Thursday, May 03, 2012

IITs set to improve transparency in JEE

IITs will post the evaluated answer sheets of JEE candidates online, TOI reports:
  
If a candidate finds any discrepancy, he or she can lodge a complaint online. These evaluated answer sheets will be available online from May 5 to May 10. The facility to submit requests for revision will close at 5pm on May 10 after which representatives of all IITs will meet to consider the requests. If found correct, the responses will be updated by May 14. According to IITD director, R Shevgaonkar, it may happen that the scanner does not pick up correct responses if a candidate has not filled the response bubble completely.
 
Naturally, the answer sheet will have to be provided for candidates to be able to compare. This is a huge step forward in improving transparency in the JEE and it will reinforce public confidence in the exam, which has stood the test of time. One wonders why such a simple step was not taken earlier- and why others in the business (such as IIMs) have not done likewise.

The big reform in the JEE, which is assigning a suitable weight to the 12th standard exam, has been stymied by concerns amongst IIT faculty about being able to normalise across various boards. This is a legitimate concern but it's worth mentioning that the IIMs have already gone ahead with giving a 30% weight to earlier exams. The underlying principle is unexceptionable: one cannot judge a candidate's merit on the basis of a single test where the difference in scores between one candidate and another is   miniscule.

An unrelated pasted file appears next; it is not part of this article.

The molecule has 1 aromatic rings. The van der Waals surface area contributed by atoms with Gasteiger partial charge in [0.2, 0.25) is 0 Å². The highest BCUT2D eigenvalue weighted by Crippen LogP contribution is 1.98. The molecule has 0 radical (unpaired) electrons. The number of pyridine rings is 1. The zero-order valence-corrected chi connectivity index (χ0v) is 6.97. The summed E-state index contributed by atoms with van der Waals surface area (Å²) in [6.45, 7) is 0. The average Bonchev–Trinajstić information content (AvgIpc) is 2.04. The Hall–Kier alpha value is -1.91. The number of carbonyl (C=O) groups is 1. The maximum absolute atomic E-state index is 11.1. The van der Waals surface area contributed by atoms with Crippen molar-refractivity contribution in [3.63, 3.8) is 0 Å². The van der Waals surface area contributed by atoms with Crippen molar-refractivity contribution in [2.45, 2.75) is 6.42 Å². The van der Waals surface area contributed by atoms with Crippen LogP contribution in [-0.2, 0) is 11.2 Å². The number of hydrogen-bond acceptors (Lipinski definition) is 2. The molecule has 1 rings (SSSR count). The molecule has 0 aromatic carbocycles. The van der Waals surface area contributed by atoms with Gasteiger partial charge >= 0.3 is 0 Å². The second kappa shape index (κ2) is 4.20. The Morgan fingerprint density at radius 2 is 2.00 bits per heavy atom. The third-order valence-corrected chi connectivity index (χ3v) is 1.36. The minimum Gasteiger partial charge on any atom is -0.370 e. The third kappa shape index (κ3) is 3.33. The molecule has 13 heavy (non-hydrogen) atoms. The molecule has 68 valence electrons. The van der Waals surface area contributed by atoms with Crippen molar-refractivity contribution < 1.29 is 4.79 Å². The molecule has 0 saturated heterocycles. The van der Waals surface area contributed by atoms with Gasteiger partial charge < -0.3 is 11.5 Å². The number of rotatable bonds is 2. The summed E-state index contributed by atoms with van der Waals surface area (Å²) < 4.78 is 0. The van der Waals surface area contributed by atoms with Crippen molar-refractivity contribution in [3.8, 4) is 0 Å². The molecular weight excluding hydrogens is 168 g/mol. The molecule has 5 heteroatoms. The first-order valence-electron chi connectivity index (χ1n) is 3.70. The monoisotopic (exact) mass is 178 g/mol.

5 comments:

Anonymous said...

If the board exams have to be given a weight, it should be a negative one. I'm willing to bet that the spread between the JEE score and the board score will be a very good measure. Another way of getting to this (in an unbiased manner) is to just regress future performance against JEE score and board exams, and I'm pretty sure you will get a -ve coefficient for the board exam with high statistical significance.

The world is moving more towards one-on-one coaching, and doing away with traditional classrooms and here we are, turning back the clock to giving more weight to a pathetic system.

Ok, one test may not be enough, why not then consider the student's resume and do an interview like is done for IIM and for admissions in US universities? Just because one test is not enough, it does not mean that a meaningless test has to be added on. Flawed thinking all around.

Anonymous said...

And, by the way, who's fault is it that there is only one good test in India? Who's fault is it that the other institutes suck. Why not fix the other institutes so that there isn't a mad rush to IITs, instead of worrying about how to make the JEE better. Reduce the significance of the JEE by drastically increasing seats and quality elsewhere. Surely, that's the commonsense solution to prevent reliance on one test?

Anonymous said...

Yes. A good step in the right direction. I am member of ICAI. Even ICAI has started sharing answer sheets with the students at a particular cost and at request of student. And unlike JEE, ICAI provides the Suggested Answers, as well.

A laudable step by these institutes.

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